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By suttondean9025783, Jun 27 2015 09:53PM

I can’t give you a definite answer to that question but the fact is if you were able to effectively communicate with your spouse during your married time together, you probably wouldn’t be getting a divorce. If you have children together, under normal circumstances you certainly should be making every effort to continue seeing them or allowing your spouse to see them and that usually necessitates communicating with your spouse to arrange for the visitations. If you are the parent selfishly and without merit putting up roadblocks to allowing your spouse to see the children, you are hurting your children psychologically and you could be hurting your chances of being awarded the children as their primary residential parent because judges certainly believe and know that both parents have equal rights to their children and throwing up roadblocks to allowing your spouse to see his or her children is one factor the judge will take into consideration in determining with whom the children shall primarily live.


Communicating with your soon to be ex-spouse could also save you time and money in legal fees because the more agreements you can reach with your spouse the less time your attorney will have to spend trying to figure out how he or she can get you what you want out of the divorce. Moreover, the more agreements you reach the less the decisions the judge is going to have to make on decisions that could affect you for many years if not for the rest of your life.


You do not want to communicate with your soon to be ex-spouse is if he or she is devious and prone to lying, especially if you have children and he or she wants them. This is because there is a reasonable likelihood that your spouse will file a false Emergency Protective Order against you saying that you injured or threatened to injure him or her and/or your kids. With an EPO, even one based on false allegations and with absolutely no evidence to support it, you can lose the battle for your house and/or kids before your divorce even begins.


Here’s how. Your spouse files a false allegation against you saying that you threatened him/her and your kids. An EPO is then entered without you having a chance to defend yourself, and in many cases, without even your knowledge that one is being sought. You are ordered to immediately vacate your house and to have no contact with your spouse or kids. You basically are put out on the streets with nothing more than the clothes on your back. In 14 days, you and your spouse must appear in court in which case your spouse reiterates his/her statements and then you must prove that the event or threat did not happen or did not happen the way your spouse says it did. You have no witnesses to defend yourself and while your kids may know that your spouse’s allegations are untrue, your kids are with your spouse, not you, so you have no access to them and cannot bring them to court to tell the judge that your spouse is lying. Moreover, if your spouse is devious and prone to lying, chances are so are his/her friends or parents who will also swear that you did the things you are being accused of.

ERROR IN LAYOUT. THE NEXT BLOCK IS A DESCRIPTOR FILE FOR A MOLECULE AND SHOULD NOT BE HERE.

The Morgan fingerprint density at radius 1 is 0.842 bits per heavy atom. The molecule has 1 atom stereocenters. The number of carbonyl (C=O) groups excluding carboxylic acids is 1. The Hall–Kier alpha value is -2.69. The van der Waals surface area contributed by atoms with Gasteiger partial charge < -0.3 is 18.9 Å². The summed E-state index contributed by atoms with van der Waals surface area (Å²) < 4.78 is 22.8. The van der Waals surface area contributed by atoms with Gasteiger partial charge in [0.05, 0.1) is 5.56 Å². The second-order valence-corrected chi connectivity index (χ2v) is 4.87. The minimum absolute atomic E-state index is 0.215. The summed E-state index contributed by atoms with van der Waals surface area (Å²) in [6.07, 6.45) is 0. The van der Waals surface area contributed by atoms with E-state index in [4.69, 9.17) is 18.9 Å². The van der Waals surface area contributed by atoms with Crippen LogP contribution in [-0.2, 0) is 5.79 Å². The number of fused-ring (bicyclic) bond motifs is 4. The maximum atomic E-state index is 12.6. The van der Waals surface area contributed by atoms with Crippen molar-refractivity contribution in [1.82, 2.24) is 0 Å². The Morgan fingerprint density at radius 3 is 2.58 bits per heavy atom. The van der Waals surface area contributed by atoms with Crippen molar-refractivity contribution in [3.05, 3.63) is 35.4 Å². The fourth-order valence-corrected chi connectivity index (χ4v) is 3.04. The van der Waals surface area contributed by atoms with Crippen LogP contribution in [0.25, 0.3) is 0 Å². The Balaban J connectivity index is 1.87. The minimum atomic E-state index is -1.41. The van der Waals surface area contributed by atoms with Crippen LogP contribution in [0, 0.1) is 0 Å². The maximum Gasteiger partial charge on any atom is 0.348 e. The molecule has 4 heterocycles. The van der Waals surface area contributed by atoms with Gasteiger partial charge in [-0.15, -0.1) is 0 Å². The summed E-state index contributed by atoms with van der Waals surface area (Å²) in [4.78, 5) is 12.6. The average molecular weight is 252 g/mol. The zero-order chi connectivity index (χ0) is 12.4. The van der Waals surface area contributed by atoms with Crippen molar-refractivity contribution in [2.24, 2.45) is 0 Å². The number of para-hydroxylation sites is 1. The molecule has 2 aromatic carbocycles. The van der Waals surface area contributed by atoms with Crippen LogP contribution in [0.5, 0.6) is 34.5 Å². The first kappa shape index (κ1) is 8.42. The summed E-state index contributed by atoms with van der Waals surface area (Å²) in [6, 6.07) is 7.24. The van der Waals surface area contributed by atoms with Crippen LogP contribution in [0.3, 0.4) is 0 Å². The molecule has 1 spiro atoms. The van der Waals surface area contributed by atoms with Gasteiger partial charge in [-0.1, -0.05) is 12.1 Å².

The judge has to make a decision whether the alleged act occurred without any real evidence and the judge will determine that you committed the injurious act and issue a domestic violence order if the judge is as little as 51% sure that you did. And since judges in Kentucky are elected, no judge wants his or her face plastered over the evening news that a DVO was not issued when the alleged perpetrator commits an even more heinous act of domestic violence. Thus, the deck is decidedly stacked against you in trying to defend yourself against the imposition of a DVO. DVOs can be good for up to three years and can be renewed with little more than your spouse/ex-spouse saying that he/she is still afraid of you. You will remain kicked out of your house and your contact with your children will be severely hampered. And when it comes time for deciding in your divorce who is going to get the house and who the children are going to primarily live with, who do you think the very same judge will decide should be awarded the kids and the house?